16. Chain of custody of evidence

Mr. Bowen contends it was error for the Trial Court to allow the State to introduce into evidence the clothing he was wearing when he was arrested on September 19, 1990. The State introduced the clothing during the testimony of Dale Arnold, an investigator for the Arkansas State Police who was in charge of gathering the physical evidence of the crime. In essence, Mr. Bowen argues that the clothes were not properly shown to have been his because the State failed to establish a chain of custody prior to their introduction.

[36] The purpose of establishing a chain of custody is to prevent the introduction of evidence which is not authentic. Gomez v. State, 305 Ark. 496, 809 S.W.2d 809 (1991). To prove authenticity the State must show a reasonable probability that the evidence has not been altered in any significant way. Id. It is not necessary for the State to call every person who could conceivably have come into contact with the evidence; the Trial Court in his or her discretion need only be satisfied that the evidence presented is genuine and the reasonable probability is that no one has tampered with it. Phills v. State, 301 Ark. 265, 783 S.W.2d 348 (1990); Lewis v. State, 307 Ark. 260, 819 S.W.2d 689 (1991).

[37] Mr. Arnold testified he received the clothes from Tom Hall, the jailer at the Phillips County Jail who booked Mr. Bowen. It is reasonable to conclude that, as Mr. Hall admitted Mr. Bowen into the jail, it was he who received the clothing once Mr. Bowen changed into a prison uniform. Under these circumstances, the possibility of tampering was shown to be minimal, and it cannot be said that the Trial Court abused his discretion.

17. Unfair hearsay rulings

Mr. Bowen asserts that the Trial Court made a number of errors in ruling on hearsay objections. In particular, he asserts error in granting hearsay objections made by the State, and in denying ones made by defense counsel.

[38] Hearsay is a statement made by an out-of-court declarant that is repeated in-court by a witness and is offered into evidence for the truth of the matter asserted. Piercefield v. State, 316 Ark. 128, 871 S.W.2d 350 (1994); Ark. R. Evid. 801(c). Hearsay is generally inadmissible except as provided by law or by the rules of evidence. Hall v. State, 315 Ark. 385, 868 S.W.2d 453 (1993). We will not reverse a trial court's determination as to the admissibility of hearsay unless there was an abuse of discretion. Latham v. State, 318 Ark. 19, 883 S.W.2d 461 (1994).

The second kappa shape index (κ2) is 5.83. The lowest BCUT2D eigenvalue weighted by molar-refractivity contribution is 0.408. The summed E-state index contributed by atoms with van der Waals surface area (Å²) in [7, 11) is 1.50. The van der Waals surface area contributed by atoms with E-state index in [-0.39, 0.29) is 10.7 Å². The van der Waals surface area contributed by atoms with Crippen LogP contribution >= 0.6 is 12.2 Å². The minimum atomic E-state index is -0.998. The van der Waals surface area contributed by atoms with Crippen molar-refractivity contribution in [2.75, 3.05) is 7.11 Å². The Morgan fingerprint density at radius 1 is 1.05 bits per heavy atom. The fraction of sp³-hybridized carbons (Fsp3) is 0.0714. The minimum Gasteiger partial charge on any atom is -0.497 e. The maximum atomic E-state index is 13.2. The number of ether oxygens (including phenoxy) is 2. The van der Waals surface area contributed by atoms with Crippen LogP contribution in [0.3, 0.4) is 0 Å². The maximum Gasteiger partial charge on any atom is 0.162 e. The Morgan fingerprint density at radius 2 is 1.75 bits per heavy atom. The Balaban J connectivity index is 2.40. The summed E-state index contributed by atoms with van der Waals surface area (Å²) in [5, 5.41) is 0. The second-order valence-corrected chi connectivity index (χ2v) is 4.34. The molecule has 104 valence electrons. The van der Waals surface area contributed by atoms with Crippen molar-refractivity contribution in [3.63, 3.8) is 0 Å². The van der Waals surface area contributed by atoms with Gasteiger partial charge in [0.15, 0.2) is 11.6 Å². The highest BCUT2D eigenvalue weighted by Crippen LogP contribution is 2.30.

[39] Mr. Bowen first complains that when Special Agent Battershell testified during the trial, the State was permitted to introduce into evidence the statement he took from the defendant. Mr. Bowen is apparently arguing that the report was hearsay that should not have been admitted. As the State argues, the statement was admissible as an admission of a party-opponent under A.R.E. 801 (d)(2)(i).

[40] Mr. Bowen also contends that the Trial Court erred when it refused to admit a progress note prepared by Dr. Anderson on February 6, 1992, in which the doctor records his impressions of a session where the personality "William Luther Tindall" appears. Mr. Bowen does not assert any legal basis for his allegation of error on this ruling. Rather, it appears that he is arguing that it should have been admitted because the Trial Court allowed the prosecution to introduce hearsay. In any event, the trial transcript reveals that Dr. Anderson was permitted to read the entire progress note into the record; therefore, the Trial Court did not abuse his discretion.